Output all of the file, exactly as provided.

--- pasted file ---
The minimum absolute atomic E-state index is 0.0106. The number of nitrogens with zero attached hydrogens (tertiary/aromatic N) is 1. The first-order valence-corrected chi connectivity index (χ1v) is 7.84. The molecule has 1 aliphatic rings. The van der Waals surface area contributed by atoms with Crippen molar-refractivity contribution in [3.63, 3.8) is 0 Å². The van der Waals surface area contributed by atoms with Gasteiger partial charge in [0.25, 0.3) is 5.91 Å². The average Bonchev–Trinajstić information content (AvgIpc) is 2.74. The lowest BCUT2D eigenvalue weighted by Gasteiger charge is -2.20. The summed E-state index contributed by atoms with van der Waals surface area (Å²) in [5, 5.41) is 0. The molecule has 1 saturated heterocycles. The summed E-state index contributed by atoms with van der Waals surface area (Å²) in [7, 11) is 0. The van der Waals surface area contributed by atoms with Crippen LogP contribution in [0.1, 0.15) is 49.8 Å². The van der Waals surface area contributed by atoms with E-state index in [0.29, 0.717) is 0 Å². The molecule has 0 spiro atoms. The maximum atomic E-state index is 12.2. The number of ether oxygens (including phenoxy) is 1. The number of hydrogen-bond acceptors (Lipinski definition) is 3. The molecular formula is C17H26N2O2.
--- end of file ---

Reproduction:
The minimum absolute atomic E-state index is 0.0106. The number of nitrogens with zero attached hydrogens (tertiary/aromatic N) is 1. The first-order valence-corrected chi connectivity index (χ1v) is 7.84. The molecule has 1 aliphatic rings. The van der Waals surface area contributed by atoms with Crippen molar-refractivity contribution in [3.63, 3.8) is 0 Å². The van der Waals surface area contributed by atoms with Gasteiger partial charge in [0.25, 0.3) is 5.91 Å². The average Bonchev–Trinajstić information content (AvgIpc) is 2.74. The lowest BCUT2D eigenvalue weighted by Gasteiger charge is -2.20. The summed E-state index contributed by atoms with van der Waals surface area (Å²) in [5, 5.41) is 0. The molecule has 1 saturated heterocycles. The summed E-state index contributed by atoms with van der Waals surface area (Å²) in [7, 11) is 0. The van der Waals surface area contributed by atoms with Crippen LogP contribution in [0.1, 0.15) is 49.8 Å². The van der Waals surface area contributed by atoms with E-state index in [0.29, 0.717) is 0 Å². The molecule has 0 spiro atoms. The maximum atomic E-state index is 12.2. The number of ether oxygens (including phenoxy) is 1. The number of hydrogen-bond acceptors (Lipinski definition) is 3. The molecular formula is C17H26N2O2.